A DEDICATED volunteer who was diagnosed with a rare form of cancer as a child has received a national award from Cancer Research UK in recognition of his outstanding contribution to the cause.
The charity’s annual Flame of Hope Awards acknowledge remarkable efforts in fundraising and volunteering made by people from all walks of life.
James Tyler from Cardiff scooped the ‘Event Volunteer of the Year’ accolade, beating off stiff competition from across the UK.
He felt inspired to become a volunteer after surviving Rhabdomyosarcoma – a rare cancer which formed at the back of his left eye when he was just three years old.
He said: “I was diagnosed in the early 80s when treatment for this type of cancer was in the early stages with only a 10% survival rate. But thanks to research, I’m still here now at 41.
“I always wanted to give back, so I started volunteering at Race for Life events over four years ago as a marshal. Now, I help with the set-up of events across Wales, South West and the Midlands.”
James picked up the award at a ceremony in London hosted by Cancer Research UK’s chairman, Sir Leszek Borysiewicz.
An audience at the Merchant Taylors’ Hall heard how he has shown exceptional dedication to Cancer Research UK as a volunteer at the charity’s calendar of events.
He said: “The feeling at an event is electric – there are so many emotions and it’s inspiring hearing so many people’s cancer stories.
“I was asked to speak on stage across the Welsh events last year about my own experiences. Sharing my story has really helped me come to terms with what I’ve been through.
“Once you are part of the Race for Life volunteer team, it is like having a second family. There is so much support and care in the team.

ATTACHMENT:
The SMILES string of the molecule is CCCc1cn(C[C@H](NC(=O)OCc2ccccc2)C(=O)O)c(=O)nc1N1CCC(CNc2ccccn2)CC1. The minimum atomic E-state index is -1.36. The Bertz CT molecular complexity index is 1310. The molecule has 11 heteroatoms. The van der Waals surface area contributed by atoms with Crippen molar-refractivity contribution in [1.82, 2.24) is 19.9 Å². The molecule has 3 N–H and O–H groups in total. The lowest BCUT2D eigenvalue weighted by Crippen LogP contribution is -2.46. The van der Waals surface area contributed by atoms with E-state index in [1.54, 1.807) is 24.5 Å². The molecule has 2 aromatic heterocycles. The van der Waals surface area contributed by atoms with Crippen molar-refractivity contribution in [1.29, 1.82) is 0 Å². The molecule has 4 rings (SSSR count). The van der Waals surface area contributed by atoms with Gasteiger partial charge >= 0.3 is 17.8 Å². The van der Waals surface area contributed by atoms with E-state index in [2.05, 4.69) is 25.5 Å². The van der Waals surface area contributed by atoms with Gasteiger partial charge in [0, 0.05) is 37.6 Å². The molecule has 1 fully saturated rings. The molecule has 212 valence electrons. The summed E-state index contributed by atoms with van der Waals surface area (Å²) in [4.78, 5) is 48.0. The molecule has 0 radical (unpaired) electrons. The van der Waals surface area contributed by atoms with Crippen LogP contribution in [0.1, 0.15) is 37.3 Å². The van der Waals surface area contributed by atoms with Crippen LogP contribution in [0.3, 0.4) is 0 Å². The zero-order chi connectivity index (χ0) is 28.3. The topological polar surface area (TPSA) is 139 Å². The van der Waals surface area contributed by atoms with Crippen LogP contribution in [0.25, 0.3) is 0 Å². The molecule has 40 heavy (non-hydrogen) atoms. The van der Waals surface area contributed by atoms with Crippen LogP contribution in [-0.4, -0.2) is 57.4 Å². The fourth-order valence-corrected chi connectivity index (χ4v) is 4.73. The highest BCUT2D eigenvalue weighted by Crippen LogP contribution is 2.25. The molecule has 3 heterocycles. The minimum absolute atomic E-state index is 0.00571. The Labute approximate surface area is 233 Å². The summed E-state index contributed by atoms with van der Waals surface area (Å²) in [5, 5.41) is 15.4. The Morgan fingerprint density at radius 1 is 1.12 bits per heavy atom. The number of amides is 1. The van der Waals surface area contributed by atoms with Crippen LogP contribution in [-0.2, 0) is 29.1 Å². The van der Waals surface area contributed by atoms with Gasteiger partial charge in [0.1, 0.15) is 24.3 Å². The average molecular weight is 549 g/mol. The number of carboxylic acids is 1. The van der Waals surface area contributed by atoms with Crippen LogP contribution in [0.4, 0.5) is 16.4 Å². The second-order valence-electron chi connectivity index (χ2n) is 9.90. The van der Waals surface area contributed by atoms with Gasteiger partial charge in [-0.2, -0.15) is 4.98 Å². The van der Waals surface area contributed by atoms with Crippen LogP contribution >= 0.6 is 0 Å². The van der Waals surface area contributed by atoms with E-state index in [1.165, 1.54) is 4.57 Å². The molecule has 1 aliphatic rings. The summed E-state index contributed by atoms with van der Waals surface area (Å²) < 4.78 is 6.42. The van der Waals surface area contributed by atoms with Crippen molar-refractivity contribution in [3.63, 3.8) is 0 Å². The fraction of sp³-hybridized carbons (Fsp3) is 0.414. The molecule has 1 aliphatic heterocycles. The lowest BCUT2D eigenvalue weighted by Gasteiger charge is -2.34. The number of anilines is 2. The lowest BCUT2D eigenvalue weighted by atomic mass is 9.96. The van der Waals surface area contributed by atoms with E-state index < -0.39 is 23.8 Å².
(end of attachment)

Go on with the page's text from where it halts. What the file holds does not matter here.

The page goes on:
“I volunteer at the events as I really enjoy being there, making a real difference in my own small way.”
Michelle Mitchell, Cancer Research UK’s chief executive, said: “The Flame of Hope awards give us the opportunity to celebrate and say thank you to our enormously generous volunteers and supporters for the fantastic work that they do.
“Cancer Research UK’s pioneering work in to the prevention, diagnosis and treatment of cancer has helped save millions of lives but that’s only possible thanks to the commitment of our supporters and volunteers, without whom it would not be possible to fund outstanding scientists, doctors and nurses.
“Without any government funding for the work we do, Cancer Research UK needs to ensure that people understand why their support is so important and how we can beat cancer together. Today 2 in 4 people survive their cancer for at least 10 years. With the help of volunteers and supporters and by building the strongest possible team and working collaboratively, we can achieve the charity’s ambition of 3 in 4 people surviving their cancer by 2034.”
James was among a total of 55 individuals and groups from all across the UK recognised at the awards ceremony.
Ruth Amies, Cancer Research UK spokesperson for Wales, said:
“Every step we make towards beating cancer relies on every pound, every hour and every person.
“These awards are our way of honouring incredible people like James who give their time freely to raise money for research and promote greater awareness of the disease, and yet ask for nothing in return.
“It’s thanks to the support of the fundraising public and our amazing army of volunteers that we can continue to make a real difference and bring forward the day when all cancers are cured.”